"Hello, World - NT Style",  // window caption
                  WS_OVERLAPPEDWINDOW,        // window style
                  CW_USERDEFAULT,             // initial X position
                  CW_USERDEFAULT,             // initial Y position
                  CW_USERDEFAULT,             // initial X size
                  CW_USERDEFAULT,             // initial Y size

The first two parameters passed are the application class name - the same
ASCIIZ string that was used when the class was registered - and the app-
lication's initial window aption.  If you don't want a caption, then pass
this as null.

The third parameter defines the window style, generically, is passed as
WS_OVERlAPPEDWINDOW, a value that is a combination of individual flags
defined in windows.h.

The fourth through seventh parameter established the applicaiton window's
initial position and size.  They can be passed as explicit values or, more
often, as CW_USERDEFAULT.  This parameter instructs windows to use the
default values for an overlapped window, positioning each successive
overlapped window at a stepped horizontal and vertical offset from the upper-
left corner of the screen.

The next parameter is passed as null for the simple reason that this application
is not associated with a parent window.  Alternatively, if this window were to
be called as a shild process belonging to another aplication, the parent's
window hadle would be passed as a parameter here.

                  NULL,                       // parent window handle
                  NULL,                       // window menu handle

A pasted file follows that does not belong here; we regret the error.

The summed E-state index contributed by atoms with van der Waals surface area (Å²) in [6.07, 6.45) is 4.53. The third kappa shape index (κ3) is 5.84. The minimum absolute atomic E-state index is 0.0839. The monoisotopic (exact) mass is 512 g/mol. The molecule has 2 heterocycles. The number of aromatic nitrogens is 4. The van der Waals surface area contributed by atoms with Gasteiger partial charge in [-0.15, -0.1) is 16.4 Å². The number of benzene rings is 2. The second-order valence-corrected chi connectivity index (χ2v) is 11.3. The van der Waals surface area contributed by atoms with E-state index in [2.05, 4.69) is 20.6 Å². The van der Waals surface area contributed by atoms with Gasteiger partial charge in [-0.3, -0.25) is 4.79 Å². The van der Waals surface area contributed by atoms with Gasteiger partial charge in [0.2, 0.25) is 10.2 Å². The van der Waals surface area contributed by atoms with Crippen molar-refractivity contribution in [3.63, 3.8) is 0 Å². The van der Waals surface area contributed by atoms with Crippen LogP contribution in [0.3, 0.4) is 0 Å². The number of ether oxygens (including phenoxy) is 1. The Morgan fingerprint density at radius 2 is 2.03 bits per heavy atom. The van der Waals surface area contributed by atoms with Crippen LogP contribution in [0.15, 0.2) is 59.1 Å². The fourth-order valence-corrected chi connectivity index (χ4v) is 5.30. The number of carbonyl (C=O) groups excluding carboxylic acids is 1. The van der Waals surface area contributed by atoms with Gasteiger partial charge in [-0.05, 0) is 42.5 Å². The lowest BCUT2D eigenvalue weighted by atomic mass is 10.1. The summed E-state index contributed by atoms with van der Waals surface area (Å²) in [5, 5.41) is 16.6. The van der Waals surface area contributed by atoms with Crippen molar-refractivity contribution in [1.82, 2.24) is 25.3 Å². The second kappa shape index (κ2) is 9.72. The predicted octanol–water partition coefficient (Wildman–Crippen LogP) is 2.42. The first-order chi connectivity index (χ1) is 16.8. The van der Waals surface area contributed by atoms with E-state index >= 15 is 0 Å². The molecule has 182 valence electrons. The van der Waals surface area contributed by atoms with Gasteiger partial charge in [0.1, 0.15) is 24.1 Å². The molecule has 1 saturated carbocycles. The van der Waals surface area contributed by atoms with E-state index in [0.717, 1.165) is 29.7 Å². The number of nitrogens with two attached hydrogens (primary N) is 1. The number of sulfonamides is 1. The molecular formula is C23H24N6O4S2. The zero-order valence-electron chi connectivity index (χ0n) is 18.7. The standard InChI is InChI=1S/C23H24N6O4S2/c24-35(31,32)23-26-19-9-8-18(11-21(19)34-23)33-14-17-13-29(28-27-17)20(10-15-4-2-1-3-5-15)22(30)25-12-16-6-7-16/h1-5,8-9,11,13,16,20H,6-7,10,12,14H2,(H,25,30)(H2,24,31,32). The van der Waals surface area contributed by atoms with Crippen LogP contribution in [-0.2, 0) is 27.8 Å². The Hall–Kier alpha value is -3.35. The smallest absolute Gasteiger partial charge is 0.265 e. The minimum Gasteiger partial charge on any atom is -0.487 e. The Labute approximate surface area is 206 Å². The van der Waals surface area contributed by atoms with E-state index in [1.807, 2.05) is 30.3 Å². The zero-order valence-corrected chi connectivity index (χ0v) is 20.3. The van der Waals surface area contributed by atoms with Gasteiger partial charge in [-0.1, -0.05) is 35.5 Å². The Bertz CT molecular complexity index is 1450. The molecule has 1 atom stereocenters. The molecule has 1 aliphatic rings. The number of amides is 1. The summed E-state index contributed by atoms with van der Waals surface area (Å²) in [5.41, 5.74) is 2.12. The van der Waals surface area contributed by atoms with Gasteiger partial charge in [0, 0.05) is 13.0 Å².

The ninth parameter using in calling the CreateWindow function is also passed
as null, directing the appliation to use the default system menu.  Note,
however that the menu in question is the windows fram's pull-down menu (upper
-left icon on most window frames), not the menu (or toolbar), which is defined
as an application resource and assigned during application class registration.

The tenth calling parameter, which can never be passed as null, is the same
instance handle originally supplied by the NT/95 system.

                  hInstance,                  // program instance handle
                  NULL  );                    // creation parameters

The final parameter, again null in this example, may in other cases provide
a pointer to additional data for use either by the application window or by
some subsequent process.  In most examples, however, this will be an empty
(null) argument.

Now, after CreateWindow has been called, the application window has been
created internally in NT/95 "world view" but does not yet appear on the
actual screen display.  Therefore, the next step is to call the ShowWindow
function, passing as parameters the hwnd value returned by CreateWindow and
the nCmdShow argument supplied when Winmain was initially called.